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NY Times’ Biersdorfer Talks “How-To” and Book Reviews with Journalism Students

Writer J.D. Biersdorfer speaks with Hunter journalism students in Professor Douglas Alden’s feature writing class last week. Photo: Douglas Alden

Writer J.D. Biersdorfer, standing at right, speaks with Hunter journalism students in Professor Douglas Alden’s feature writing class last week. Photo: Douglas Alden

J.D. Biersdorfer, known primarily as a technology writer for the New York Times, as well as a contributor to the Times’ Sunday Book Review section, was the latest in a line of accomplished journalists to visit this semester’s feature writing class.

Biersdorfer visited the journalism students on Nov. 7, during a point in their curriculum focusing on writing “explainer” stories. She spoke to the class about her specialty in the related genre of “how-to” features, which range from answering readers’ questions to explaining how technology works — using clear and concise language, without jargon, in a way that appeals to both Luddites and hardcore techies.

As Biersdorfer pointed out to the class, entry-level writing jobs at both online and print publications frequently come with assignments for young writers to craft short explainers and how-to features. And as Professor Alden noted, “Assigning those pieces to new, young writers is a standard way for editors to get a sense of how well — how quickly, concisely and clearly — you are able to craft a piece.”

Biersdorfer started with the Times as a member of its technology staff after a brief career working as a technician in regional theaters across the country. Over the next couple of years, she segued from writing internal technical documentation to becoming one of the Times first tech writers, when the newspaper launched its Circuits section in 1998. 

Biersdorfer is still simplifying the complicated, in clear and concise language, that explains to readers both how things work and how to make them work. 

For many years she wrote the paper’s Q&A tech column, answering viewers questions ranging from “How do I transfer my vinyl records to a digital format?” (back before vinyl records became cool, again) to “How do I upgrade my Windows operating system?” (back when Microsoft was so dominant over Apple that Steve Jobs needed Bill Gates to financially bail out Apple to save it from dying).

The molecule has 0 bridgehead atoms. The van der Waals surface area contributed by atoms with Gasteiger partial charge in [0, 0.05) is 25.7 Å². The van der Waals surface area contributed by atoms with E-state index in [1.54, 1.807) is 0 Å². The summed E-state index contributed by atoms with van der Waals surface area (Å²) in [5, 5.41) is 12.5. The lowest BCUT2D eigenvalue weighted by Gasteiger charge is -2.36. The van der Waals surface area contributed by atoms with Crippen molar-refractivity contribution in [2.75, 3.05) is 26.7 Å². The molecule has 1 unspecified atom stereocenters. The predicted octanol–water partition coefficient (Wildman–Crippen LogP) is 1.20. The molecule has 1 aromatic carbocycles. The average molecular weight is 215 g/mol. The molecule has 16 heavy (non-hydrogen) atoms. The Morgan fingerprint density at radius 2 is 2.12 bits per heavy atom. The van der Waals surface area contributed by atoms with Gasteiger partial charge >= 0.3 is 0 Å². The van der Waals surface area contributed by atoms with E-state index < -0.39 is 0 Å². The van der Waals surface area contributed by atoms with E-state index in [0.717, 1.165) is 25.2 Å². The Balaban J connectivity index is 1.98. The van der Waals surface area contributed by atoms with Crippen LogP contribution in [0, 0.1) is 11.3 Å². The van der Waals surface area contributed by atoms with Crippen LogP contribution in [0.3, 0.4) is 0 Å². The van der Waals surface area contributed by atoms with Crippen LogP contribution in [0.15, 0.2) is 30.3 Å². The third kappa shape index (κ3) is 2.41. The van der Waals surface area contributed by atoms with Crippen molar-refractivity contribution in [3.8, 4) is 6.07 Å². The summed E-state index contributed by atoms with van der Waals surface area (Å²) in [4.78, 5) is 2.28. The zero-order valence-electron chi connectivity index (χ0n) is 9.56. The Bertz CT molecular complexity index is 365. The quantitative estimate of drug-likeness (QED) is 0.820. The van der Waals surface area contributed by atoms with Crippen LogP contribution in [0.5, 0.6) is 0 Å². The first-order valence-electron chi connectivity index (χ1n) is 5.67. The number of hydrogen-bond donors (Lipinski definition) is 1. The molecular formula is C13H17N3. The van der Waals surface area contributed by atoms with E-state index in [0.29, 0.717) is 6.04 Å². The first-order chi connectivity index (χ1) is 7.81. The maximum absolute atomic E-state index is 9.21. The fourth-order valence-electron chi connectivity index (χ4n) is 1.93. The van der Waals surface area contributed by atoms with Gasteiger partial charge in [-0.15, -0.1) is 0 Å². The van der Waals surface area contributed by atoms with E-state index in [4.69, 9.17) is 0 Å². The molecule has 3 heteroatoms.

The Times tech Q&A column has expired — “in no small part because of these,” Biersdorfer said, pointing to a mobile phone and talking about how technology now is far more integrated into our lives than it was when she was writing the column. Biersdorfer is now writing fuller “how-to” features, still simplifying the complicated, in clear and concise language, that explains to readers both how things work and how to make them work. 

Other guests for this semester’s feature writing class are the New York Times columnist Ginia Bellafante, legendary photographer Neil Leifer, bestselling authors and journalists Jonathan Eig and Jonathan Alter (see our writeup of his October visit), in addition to Ed Zuckerman, a longtime journalist who’s also been the head writer of multiple network television primetime series, including “Law & Order” and “Bluebloods.”

Our Journalism Concentration & Minor

The Hunter College journalism program is offered as a concentration or a minor within the Department of Film & Media Studies. Its curriculum is built around production courses in journalism and analytical courses in media studies. Learn more about our course requirements.

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